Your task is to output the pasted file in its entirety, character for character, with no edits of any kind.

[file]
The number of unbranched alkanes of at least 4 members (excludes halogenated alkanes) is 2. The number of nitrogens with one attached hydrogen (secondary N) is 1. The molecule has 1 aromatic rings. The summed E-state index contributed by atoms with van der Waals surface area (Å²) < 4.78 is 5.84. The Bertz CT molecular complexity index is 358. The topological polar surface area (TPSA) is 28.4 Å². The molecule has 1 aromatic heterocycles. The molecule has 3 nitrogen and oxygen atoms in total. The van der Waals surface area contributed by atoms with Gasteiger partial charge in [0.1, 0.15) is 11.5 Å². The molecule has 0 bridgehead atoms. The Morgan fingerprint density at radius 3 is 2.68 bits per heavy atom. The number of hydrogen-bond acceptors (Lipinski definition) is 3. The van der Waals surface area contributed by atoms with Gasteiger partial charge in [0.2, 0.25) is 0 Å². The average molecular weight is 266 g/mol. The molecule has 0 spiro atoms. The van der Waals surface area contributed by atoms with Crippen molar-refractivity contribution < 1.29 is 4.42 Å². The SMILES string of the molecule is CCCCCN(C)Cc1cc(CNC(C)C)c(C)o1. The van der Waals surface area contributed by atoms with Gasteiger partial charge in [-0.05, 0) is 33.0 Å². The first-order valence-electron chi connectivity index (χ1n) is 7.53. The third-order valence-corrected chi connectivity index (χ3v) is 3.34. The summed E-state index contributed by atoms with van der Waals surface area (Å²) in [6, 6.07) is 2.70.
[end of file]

The number of unbranched alkanes of at least 4 members (excludes halogenated alkanes) is 2. The number of nitrogens with one attached hydrogen (secondary N) is 1. The molecule has 1 aromatic rings. The summed E-state index contributed by atoms with van der Waals surface area (Å²) < 4.78 is 5.84. The Bertz CT molecular complexity index is 358. The topological polar surface area (TPSA) is 28.4 Å². The molecule has 1 aromatic heterocycles. The molecule has 3 nitrogen and oxygen atoms in total. The van der Waals surface area contributed by atoms with Gasteiger partial charge in [0.1, 0.15) is 11.5 Å². The molecule has 0 bridgehead atoms. The Morgan fingerprint density at radius 3 is 2.68 bits per heavy atom. The number of hydrogen-bond acceptors (Lipinski definition) is 3. The van der Waals surface area contributed by atoms with Gasteiger partial charge in [0.2, 0.25) is 0 Å². The average molecular weight is 266 g/mol. The molecule has 0 spiro atoms. The van der Waals surface area contributed by atoms with Crippen molar-refractivity contribution < 1.29 is 4.42 Å². The SMILES string of the molecule is CCCCCN(C)Cc1cc(CNC(C)C)c(C)o1. The van der Waals surface area contributed by atoms with Gasteiger partial charge in [-0.05, 0) is 33.0 Å². The first-order valence-electron chi connectivity index (χ1n) is 7.53. The third-order valence-corrected chi connectivity index (χ3v) is 3.34. The summed E-state index contributed by atoms with van der Waals surface area (Å²) in [6, 6.07) is 2.70.